Given our experience of working with design patterns at mySociety, I started to wonder whether they might be a good fit for the data standardisation/aggregation dilemma we were facing in this project.
A design pattern would enable a level of interoperability between standards, without introducing yet another mutually exclusive alternative. Just like the design pattern that ensures consistent email authentication for a wide range of government workflows, a design pattern for planning application data would allow different standards—be they the LGA’s 2014 schema, or the GLA’s 2019 draft—to diverge where required without losing the common heritage that would power data reuse.
But more than that, one of the key factors that differentiates the UK Government’s use of design patterns from most previous examples, is their practice of sharing the research and design decisions that went into each pattern, and inviting improvement and iteration from reusers. To software developers, this is nothing new – it’s practically the definition of “open source” development. But we’re excited to see whether we can employ the same open, iterative process to a design pattern for data standards, through this planning permissions project.
Last sprint, we took everything we’d learned in our discovery phase, and used it to define the “fields” and considerations that would make up a design pattern for planning application data.
And this sprint, we shared the draft design pattern with representative users in local and central government, and the PropTech sector. The feedback has been incredibly positive.
We love it. Can we have it now!?
I think it’s brilliant. I showed it to our tech partner and he thought it was great too.
We love what you’ve done here. It feels really achievable.
Some fields we thought were important turned out to have limited utility – while others flew under our radar until respondents pointed out they were missing.
Maximum height of development is nice, but I’m not sure we hold that data for all applications.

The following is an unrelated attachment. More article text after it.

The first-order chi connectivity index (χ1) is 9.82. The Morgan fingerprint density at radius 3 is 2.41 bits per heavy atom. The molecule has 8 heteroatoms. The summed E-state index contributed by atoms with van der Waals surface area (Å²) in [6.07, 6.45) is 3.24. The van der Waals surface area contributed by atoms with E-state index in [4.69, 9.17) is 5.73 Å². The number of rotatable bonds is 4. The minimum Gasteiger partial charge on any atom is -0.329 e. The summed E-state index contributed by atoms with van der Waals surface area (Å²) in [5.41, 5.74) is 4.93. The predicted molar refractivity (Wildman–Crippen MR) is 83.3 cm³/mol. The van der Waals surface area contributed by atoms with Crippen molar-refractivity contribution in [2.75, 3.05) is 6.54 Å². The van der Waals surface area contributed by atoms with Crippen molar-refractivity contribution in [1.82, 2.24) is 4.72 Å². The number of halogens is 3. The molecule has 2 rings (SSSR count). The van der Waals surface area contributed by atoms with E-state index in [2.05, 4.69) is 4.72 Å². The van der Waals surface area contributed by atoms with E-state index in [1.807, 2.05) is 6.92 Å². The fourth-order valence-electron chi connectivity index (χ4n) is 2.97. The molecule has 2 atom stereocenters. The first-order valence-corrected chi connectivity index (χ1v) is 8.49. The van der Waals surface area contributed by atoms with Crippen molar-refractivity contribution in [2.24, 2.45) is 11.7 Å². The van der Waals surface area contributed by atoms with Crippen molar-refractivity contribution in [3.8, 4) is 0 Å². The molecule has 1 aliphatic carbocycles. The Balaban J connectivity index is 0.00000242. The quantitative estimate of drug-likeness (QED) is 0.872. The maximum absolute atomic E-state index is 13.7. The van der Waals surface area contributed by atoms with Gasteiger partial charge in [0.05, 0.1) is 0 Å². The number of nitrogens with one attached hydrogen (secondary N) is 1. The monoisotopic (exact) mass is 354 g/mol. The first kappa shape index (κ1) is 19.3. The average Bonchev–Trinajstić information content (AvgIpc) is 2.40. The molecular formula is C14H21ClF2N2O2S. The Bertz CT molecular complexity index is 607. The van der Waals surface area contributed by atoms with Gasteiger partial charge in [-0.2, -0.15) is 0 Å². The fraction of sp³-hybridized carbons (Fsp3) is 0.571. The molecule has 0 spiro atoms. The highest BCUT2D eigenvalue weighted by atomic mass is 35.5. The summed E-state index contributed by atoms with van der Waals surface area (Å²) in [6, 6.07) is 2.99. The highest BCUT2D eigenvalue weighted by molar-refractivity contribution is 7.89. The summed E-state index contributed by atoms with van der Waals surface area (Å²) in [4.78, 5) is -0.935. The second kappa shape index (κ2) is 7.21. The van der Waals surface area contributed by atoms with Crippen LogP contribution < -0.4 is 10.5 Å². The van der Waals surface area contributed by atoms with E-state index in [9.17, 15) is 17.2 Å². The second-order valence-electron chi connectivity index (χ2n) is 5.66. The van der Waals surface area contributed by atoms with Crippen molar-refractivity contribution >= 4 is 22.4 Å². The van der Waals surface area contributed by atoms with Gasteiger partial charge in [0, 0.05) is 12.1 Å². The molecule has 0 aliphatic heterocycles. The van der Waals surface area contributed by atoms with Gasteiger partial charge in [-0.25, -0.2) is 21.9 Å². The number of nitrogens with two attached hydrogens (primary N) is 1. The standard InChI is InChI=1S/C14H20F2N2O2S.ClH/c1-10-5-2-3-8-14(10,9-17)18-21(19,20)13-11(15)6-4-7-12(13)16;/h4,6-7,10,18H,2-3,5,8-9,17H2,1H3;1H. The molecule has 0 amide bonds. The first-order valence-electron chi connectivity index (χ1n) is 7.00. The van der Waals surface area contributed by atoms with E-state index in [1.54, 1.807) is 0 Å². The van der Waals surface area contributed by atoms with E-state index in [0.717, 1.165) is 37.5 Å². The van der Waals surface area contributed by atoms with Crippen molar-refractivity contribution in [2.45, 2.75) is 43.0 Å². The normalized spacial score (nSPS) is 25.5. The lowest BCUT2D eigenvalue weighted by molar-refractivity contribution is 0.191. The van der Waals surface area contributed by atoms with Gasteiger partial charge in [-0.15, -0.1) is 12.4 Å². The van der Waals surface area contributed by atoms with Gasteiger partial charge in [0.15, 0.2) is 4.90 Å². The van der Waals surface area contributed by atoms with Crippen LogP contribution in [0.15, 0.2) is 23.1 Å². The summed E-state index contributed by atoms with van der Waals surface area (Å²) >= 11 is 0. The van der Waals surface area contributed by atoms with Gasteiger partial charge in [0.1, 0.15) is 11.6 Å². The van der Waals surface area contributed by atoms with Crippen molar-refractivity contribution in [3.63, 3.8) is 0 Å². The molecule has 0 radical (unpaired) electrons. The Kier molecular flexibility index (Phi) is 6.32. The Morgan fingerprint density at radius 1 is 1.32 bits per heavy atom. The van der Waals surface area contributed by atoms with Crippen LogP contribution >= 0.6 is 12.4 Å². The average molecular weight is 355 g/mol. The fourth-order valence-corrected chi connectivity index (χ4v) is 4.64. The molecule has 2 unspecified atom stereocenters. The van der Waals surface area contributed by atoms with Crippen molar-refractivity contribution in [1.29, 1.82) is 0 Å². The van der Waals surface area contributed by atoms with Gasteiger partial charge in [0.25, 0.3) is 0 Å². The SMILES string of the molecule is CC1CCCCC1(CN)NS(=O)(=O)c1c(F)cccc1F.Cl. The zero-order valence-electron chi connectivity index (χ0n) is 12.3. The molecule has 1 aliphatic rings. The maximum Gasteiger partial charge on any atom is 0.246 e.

What about the type of change, like extension / conversion / new build?
We know that a design pattern like this could never contain every piece of information that anyone would want to know about a planning application. That’s why we’re looking very critically at how the fields we add will actually address user needs. Where possible, we’re favouring existing standards, and identifiers or URLs that will help people combine data prepared to this pattern with other, external datasets.
The use of UPRNs here is really exciting. They’ll make it much easier to find applications for a specific property.
I wonder whether you could include the Land Registry Title Number? Householders might not know it, but it’d help connect planning application records to addresses?
Our aim is to continue to share the design pattern more widely, especially with an eye on how it can interact with public policy, to encourage adoption and consolidation among existing standards and systems.
We’ll then test the pattern with real data from a sample of local authorities across the country. What issues do we face extracting geographical data, for example? Are there any fields that simply aren’t achievable with the current planning management systems?
We’re also beginning to prototype a very lightweight layer of technology that would enable MHCLG to collect, validate, and index the data contributed by planning authorities, so that re-users can access it in one, standardised, convenient feed.